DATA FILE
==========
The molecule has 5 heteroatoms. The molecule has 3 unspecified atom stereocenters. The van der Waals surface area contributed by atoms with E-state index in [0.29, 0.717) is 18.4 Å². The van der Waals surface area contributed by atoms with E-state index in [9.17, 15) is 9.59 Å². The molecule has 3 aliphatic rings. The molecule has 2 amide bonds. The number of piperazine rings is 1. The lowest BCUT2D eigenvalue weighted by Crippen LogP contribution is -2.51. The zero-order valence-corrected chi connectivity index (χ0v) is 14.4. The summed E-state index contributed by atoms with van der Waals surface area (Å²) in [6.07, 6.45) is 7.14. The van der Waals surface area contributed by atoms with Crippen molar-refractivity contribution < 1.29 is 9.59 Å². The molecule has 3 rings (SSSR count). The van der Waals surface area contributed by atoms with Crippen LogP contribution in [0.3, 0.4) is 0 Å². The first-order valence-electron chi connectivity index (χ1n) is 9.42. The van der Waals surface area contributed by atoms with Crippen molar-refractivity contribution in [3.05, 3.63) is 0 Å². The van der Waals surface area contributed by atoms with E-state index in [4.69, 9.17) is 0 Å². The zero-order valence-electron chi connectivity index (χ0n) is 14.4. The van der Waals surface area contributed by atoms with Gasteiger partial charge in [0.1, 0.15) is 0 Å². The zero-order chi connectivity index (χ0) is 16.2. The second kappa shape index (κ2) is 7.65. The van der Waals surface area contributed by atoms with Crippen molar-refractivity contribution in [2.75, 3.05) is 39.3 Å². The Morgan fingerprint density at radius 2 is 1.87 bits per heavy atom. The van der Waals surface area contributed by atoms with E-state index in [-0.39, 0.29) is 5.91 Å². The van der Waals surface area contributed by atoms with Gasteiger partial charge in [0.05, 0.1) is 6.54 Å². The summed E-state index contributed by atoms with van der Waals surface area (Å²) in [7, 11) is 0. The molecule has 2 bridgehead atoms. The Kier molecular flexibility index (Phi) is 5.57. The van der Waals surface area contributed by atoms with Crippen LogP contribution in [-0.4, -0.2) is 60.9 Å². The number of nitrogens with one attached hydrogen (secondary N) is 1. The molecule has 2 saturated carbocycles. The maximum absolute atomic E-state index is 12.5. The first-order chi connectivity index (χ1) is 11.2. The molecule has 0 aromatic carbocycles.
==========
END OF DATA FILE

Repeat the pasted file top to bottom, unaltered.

The molecule has 5 heteroatoms. The molecule has 3 unspecified atom stereocenters. The van der Waals surface area contributed by atoms with E-state index in [0.29, 0.717) is 18.4 Å². The van der Waals surface area contributed by atoms with E-state index in [9.17, 15) is 9.59 Å². The molecule has 3 aliphatic rings. The molecule has 2 amide bonds. The number of piperazine rings is 1. The lowest BCUT2D eigenvalue weighted by Crippen LogP contribution is -2.51. The zero-order valence-corrected chi connectivity index (χ0v) is 14.4. The summed E-state index contributed by atoms with van der Waals surface area (Å²) in [6.07, 6.45) is 7.14. The van der Waals surface area contributed by atoms with Crippen molar-refractivity contribution < 1.29 is 9.59 Å². The molecule has 3 rings (SSSR count). The van der Waals surface area contributed by atoms with Crippen LogP contribution in [0.3, 0.4) is 0 Å². The first-order valence-electron chi connectivity index (χ1n) is 9.42. The van der Waals surface area contributed by atoms with Crippen molar-refractivity contribution in [3.05, 3.63) is 0 Å². The van der Waals surface area contributed by atoms with E-state index in [4.69, 9.17) is 0 Å². The zero-order valence-electron chi connectivity index (χ0n) is 14.4. The van der Waals surface area contributed by atoms with Gasteiger partial charge in [0.1, 0.15) is 0 Å². The zero-order chi connectivity index (χ0) is 16.2. The second kappa shape index (κ2) is 7.65. The van der Waals surface area contributed by atoms with Crippen molar-refractivity contribution in [2.75, 3.05) is 39.3 Å². The Morgan fingerprint density at radius 2 is 1.87 bits per heavy atom. The van der Waals surface area contributed by atoms with E-state index in [-0.39, 0.29) is 5.91 Å². The van der Waals surface area contributed by atoms with Gasteiger partial charge in [0.05, 0.1) is 6.54 Å². The summed E-state index contributed by atoms with van der Waals surface area (Å²) in [7, 11) is 0. The molecule has 2 bridgehead atoms. The Kier molecular flexibility index (Phi) is 5.57. The van der Waals surface area contributed by atoms with Crippen LogP contribution in [-0.4, -0.2) is 60.9 Å². The number of nitrogens with one attached hydrogen (secondary N) is 1. The molecule has 2 saturated carbocycles. The maximum absolute atomic E-state index is 12.5. The first-order chi connectivity index (χ1) is 11.2. The molecule has 0 aromatic carbocycles.